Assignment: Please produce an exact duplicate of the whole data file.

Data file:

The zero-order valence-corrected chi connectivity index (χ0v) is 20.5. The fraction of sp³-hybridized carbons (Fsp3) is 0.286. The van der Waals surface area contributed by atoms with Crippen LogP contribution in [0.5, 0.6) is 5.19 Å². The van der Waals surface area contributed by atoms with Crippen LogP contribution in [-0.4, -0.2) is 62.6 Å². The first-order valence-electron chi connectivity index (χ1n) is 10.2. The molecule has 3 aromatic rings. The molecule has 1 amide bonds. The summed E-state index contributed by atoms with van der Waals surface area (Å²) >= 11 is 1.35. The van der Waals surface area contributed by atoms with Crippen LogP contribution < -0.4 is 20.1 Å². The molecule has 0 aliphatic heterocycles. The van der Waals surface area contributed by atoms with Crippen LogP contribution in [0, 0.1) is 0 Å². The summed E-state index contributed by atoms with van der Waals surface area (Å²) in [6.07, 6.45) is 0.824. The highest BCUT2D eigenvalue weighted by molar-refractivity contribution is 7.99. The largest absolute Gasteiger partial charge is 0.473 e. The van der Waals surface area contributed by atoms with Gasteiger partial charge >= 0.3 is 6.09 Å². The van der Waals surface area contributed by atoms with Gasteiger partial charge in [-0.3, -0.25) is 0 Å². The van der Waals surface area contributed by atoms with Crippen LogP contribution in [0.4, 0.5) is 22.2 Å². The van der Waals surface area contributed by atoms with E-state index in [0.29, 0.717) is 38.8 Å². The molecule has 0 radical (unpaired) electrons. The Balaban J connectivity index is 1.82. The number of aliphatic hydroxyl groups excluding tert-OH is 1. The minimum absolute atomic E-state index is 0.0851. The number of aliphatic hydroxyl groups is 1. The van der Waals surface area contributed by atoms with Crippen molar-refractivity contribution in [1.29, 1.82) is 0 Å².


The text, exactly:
The zero-order valence-corrected chi connectivity index (χ0v) is 20.5. The fraction of sp³-hybridized carbons (Fsp3) is 0.286. The van der Waals surface area contributed by atoms with Crippen LogP contribution in [0.5, 0.6) is 5.19 Å². The van der Waals surface area contributed by atoms with Crippen LogP contribution in [-0.4, -0.2) is 62.6 Å². The first-order valence-electron chi connectivity index (χ1n) is 10.2. The molecule has 3 aromatic rings. The molecule has 1 amide bonds. The summed E-state index contributed by atoms with van der Waals surface area (Å²) >= 11 is 1.35. The van der Waals surface area contributed by atoms with Crippen LogP contribution < -0.4 is 20.1 Å². The molecule has 0 aliphatic heterocycles. The van der Waals surface area contributed by atoms with Crippen LogP contribution in [0, 0.1) is 0 Å². The summed E-state index contributed by atoms with van der Waals surface area (Å²) in [6.07, 6.45) is 0.824. The highest BCUT2D eigenvalue weighted by molar-refractivity contribution is 7.99. The largest absolute Gasteiger partial charge is 0.473 e. The van der Waals surface area contributed by atoms with Gasteiger partial charge >= 0.3 is 6.09 Å². The van der Waals surface area contributed by atoms with Gasteiger partial charge in [-0.3, -0.25) is 0 Å². The van der Waals surface area contributed by atoms with Crippen LogP contribution in [0.4, 0.5) is 22.2 Å². The van der Waals surface area contributed by atoms with E-state index in [0.29, 0.717) is 38.8 Å². The molecule has 0 radical (unpaired) electrons. The Balaban J connectivity index is 1.82. The number of aliphatic hydroxyl groups excluding tert-OH is 1. The minimum absolute atomic E-state index is 0.0851. The number of aliphatic hydroxyl groups is 1. The van der Waals surface area contributed by atoms with Crippen molar-refractivity contribution in [1.29, 1.82) is 0 Å².